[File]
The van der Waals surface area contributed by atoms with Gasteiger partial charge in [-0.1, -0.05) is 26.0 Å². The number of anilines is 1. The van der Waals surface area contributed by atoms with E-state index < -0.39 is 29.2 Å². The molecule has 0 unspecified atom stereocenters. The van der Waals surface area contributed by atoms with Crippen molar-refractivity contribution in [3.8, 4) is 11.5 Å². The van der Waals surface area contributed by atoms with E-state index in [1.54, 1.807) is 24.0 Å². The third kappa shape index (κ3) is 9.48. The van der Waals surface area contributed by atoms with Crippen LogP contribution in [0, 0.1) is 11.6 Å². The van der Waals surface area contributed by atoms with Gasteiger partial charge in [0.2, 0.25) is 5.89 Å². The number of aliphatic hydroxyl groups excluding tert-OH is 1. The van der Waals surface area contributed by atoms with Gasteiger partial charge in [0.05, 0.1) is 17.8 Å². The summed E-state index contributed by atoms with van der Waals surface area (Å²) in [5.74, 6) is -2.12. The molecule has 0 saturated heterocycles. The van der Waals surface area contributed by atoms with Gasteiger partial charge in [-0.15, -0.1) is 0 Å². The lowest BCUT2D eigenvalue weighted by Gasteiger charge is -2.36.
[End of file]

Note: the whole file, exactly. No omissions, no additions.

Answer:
The van der Waals surface area contributed by atoms with Gasteiger partial charge in [-0.1, -0.05) is 26.0 Å². The number of anilines is 1. The van der Waals surface area contributed by atoms with E-state index < -0.39 is 29.2 Å². The molecule has 0 unspecified atom stereocenters. The van der Waals surface area contributed by atoms with Crippen molar-refractivity contribution in [3.8, 4) is 11.5 Å². The van der Waals surface area contributed by atoms with E-state index in [1.54, 1.807) is 24.0 Å². The third kappa shape index (κ3) is 9.48. The van der Waals surface area contributed by atoms with Crippen LogP contribution in [0, 0.1) is 11.6 Å². The van der Waals surface area contributed by atoms with Gasteiger partial charge in [0.2, 0.25) is 5.89 Å². The number of aliphatic hydroxyl groups excluding tert-OH is 1. The van der Waals surface area contributed by atoms with Gasteiger partial charge in [0.05, 0.1) is 17.8 Å². The summed E-state index contributed by atoms with van der Waals surface area (Å²) in [5.74, 6) is -2.12. The molecule has 0 saturated heterocycles. The van der Waals surface area contributed by atoms with Gasteiger partial charge in [-0.15, -0.1) is 0 Å². The lowest BCUT2D eigenvalue weighted by Gasteiger charge is -2.36.